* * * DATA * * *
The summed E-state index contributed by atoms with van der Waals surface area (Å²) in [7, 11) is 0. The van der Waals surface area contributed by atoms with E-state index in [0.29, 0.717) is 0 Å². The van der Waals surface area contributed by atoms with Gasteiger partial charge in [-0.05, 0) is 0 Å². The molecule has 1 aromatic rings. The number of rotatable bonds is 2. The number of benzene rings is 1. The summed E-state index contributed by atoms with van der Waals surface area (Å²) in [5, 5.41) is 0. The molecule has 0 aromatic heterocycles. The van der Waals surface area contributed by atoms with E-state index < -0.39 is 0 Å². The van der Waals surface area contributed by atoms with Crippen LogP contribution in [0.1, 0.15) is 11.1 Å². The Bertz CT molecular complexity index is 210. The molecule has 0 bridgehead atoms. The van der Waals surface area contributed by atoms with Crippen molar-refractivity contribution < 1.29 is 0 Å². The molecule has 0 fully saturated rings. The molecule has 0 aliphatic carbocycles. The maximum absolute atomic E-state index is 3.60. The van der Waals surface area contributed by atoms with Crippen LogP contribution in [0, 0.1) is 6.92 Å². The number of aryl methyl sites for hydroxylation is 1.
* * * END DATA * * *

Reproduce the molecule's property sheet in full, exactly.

The summed E-state index contributed by atoms with van der Waals surface area (Å²) in [7, 11) is 0. The van der Waals surface area contributed by atoms with E-state index in [0.29, 0.717) is 0 Å². The van der Waals surface area contributed by atoms with Gasteiger partial charge in [-0.05, 0) is 0 Å². The molecule has 1 aromatic rings. The number of rotatable bonds is 2. The number of benzene rings is 1. The summed E-state index contributed by atoms with van der Waals surface area (Å²) in [5, 5.41) is 0. The molecule has 0 aromatic heterocycles. The van der Waals surface area contributed by atoms with E-state index < -0.39 is 0 Å². The van der Waals surface area contributed by atoms with Crippen LogP contribution in [0.1, 0.15) is 11.1 Å². The Bertz CT molecular complexity index is 210. The molecule has 0 bridgehead atoms. The van der Waals surface area contributed by atoms with Crippen molar-refractivity contribution < 1.29 is 0 Å². The molecule has 0 fully saturated rings. The molecule has 0 aliphatic carbocycles. The maximum absolute atomic E-state index is 3.60. The van der Waals surface area contributed by atoms with Crippen LogP contribution in [0, 0.1) is 6.92 Å². The number of aryl methyl sites for hydroxylation is 1.